Shiba: In 1985, I took part in the production of deodorant filters for air purifiers for the first time and have been involved in the manufacturing process of the company's various deodorizing products ever since. Further, we accumulated know-how through the production of concentrated solutions for a major manufacturer's deodorizers and were confident with our odor elimination technology. Nonetheless, we had no experience whatsoever in the sale of B2C products, let alone their development. We repeated the trial and error method throughout the process ranging from product planning to sales.
Nagayasu: Our first in-house product was Nioff Deodorant Spray, designed for use by healthcare and nursing care professionals and released in 2015. Originally, it was only marketed in the Kansai region; however, backed by the high support of nurses, we decided to promote the product nationwide shortly after.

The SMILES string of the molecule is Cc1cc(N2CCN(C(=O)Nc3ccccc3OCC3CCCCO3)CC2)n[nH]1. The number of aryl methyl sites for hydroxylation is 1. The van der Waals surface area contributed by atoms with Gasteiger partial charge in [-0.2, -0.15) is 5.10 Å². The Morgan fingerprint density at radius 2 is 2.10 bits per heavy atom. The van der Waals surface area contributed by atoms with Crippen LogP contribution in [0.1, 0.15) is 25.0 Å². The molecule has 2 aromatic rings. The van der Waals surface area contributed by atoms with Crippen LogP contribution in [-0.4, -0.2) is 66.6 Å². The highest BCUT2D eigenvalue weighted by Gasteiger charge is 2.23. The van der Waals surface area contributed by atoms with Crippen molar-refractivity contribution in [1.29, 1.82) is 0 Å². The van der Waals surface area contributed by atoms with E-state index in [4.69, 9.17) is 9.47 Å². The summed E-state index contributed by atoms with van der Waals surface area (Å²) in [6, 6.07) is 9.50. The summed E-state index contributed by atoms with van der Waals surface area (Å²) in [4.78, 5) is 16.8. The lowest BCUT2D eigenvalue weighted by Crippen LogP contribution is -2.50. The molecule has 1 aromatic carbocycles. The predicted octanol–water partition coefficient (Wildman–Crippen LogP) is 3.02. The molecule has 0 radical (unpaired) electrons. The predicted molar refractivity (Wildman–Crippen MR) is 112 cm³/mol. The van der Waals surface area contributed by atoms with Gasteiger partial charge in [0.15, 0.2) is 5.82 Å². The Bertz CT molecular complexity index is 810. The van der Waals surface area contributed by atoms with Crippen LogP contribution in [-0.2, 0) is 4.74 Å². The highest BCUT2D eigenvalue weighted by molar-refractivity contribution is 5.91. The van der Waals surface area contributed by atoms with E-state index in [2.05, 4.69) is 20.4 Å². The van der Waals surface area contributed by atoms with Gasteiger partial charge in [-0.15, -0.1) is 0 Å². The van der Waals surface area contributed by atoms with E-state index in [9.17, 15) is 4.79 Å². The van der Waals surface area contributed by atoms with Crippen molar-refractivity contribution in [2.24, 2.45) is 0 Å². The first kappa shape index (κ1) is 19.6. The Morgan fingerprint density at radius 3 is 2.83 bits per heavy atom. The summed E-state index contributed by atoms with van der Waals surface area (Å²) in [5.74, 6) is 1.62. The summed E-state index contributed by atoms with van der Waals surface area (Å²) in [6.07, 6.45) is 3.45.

Shiba: I was also involved in the design of Nioff Deodorant Spray. Senior management encouraged us to give it a try.
Nagayasu: In the midst of such efforts, we learned that there are stoma care specialists called certified wound ostomy and continence (WOC) nurses. WOC nurses working in a field involving odors are respected within the hospital. Considering that trust gained from such specialists will help establish our brand image in the healthcare field, we searched for existing problems to be resolved and eventually ran into odor issues troubling ostomates.
What were the problems troubling end users?
Nagayasu: I was personally shocked to learn that grandchildren avoid close contact with their ostomate grandparents because of odors. Furthermore, this is a common occurrence among ostomy patients, causing many of them to hide their physical status even from their family members and close friends due to fear of being shunned. We wanted to eliminate such fear rather than just removing odors. Therefore, we launched product development based on the concept "Connect people with a caring mind."